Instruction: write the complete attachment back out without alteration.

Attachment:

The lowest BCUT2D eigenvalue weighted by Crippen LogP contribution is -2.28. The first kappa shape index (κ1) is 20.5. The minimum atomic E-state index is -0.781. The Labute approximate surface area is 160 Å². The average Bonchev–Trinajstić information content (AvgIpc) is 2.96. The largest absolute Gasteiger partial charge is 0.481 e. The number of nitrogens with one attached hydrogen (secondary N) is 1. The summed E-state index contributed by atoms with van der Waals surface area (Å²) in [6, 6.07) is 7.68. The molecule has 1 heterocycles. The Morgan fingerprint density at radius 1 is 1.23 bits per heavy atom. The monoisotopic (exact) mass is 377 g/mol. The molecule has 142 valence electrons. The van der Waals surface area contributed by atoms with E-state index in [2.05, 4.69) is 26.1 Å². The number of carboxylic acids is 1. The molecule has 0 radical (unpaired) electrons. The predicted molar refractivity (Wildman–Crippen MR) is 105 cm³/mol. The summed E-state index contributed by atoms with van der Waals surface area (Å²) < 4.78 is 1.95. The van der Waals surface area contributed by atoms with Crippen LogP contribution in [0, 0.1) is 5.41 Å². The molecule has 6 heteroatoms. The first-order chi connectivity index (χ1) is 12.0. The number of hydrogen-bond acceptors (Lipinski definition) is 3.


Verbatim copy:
The lowest BCUT2D eigenvalue weighted by Crippen LogP contribution is -2.28. The first kappa shape index (κ1) is 20.5. The minimum atomic E-state index is -0.781. The Labute approximate surface area is 160 Å². The average Bonchev–Trinajstić information content (AvgIpc) is 2.96. The largest absolute Gasteiger partial charge is 0.481 e. The number of nitrogens with one attached hydrogen (secondary N) is 1. The summed E-state index contributed by atoms with van der Waals surface area (Å²) in [6, 6.07) is 7.68. The molecule has 1 heterocycles. The Morgan fingerprint density at radius 1 is 1.23 bits per heavy atom. The monoisotopic (exact) mass is 377 g/mol. The molecule has 142 valence electrons. The van der Waals surface area contributed by atoms with E-state index in [2.05, 4.69) is 26.1 Å². The number of carboxylic acids is 1. The molecule has 0 radical (unpaired) electrons. The predicted molar refractivity (Wildman–Crippen MR) is 105 cm³/mol. The summed E-state index contributed by atoms with van der Waals surface area (Å²) < 4.78 is 1.95. The van der Waals surface area contributed by atoms with Crippen LogP contribution in [0, 0.1) is 5.41 Å². The molecule has 6 heteroatoms. The first-order chi connectivity index (χ1) is 12.0. The number of hydrogen-bond acceptors (Lipinski definition) is 3.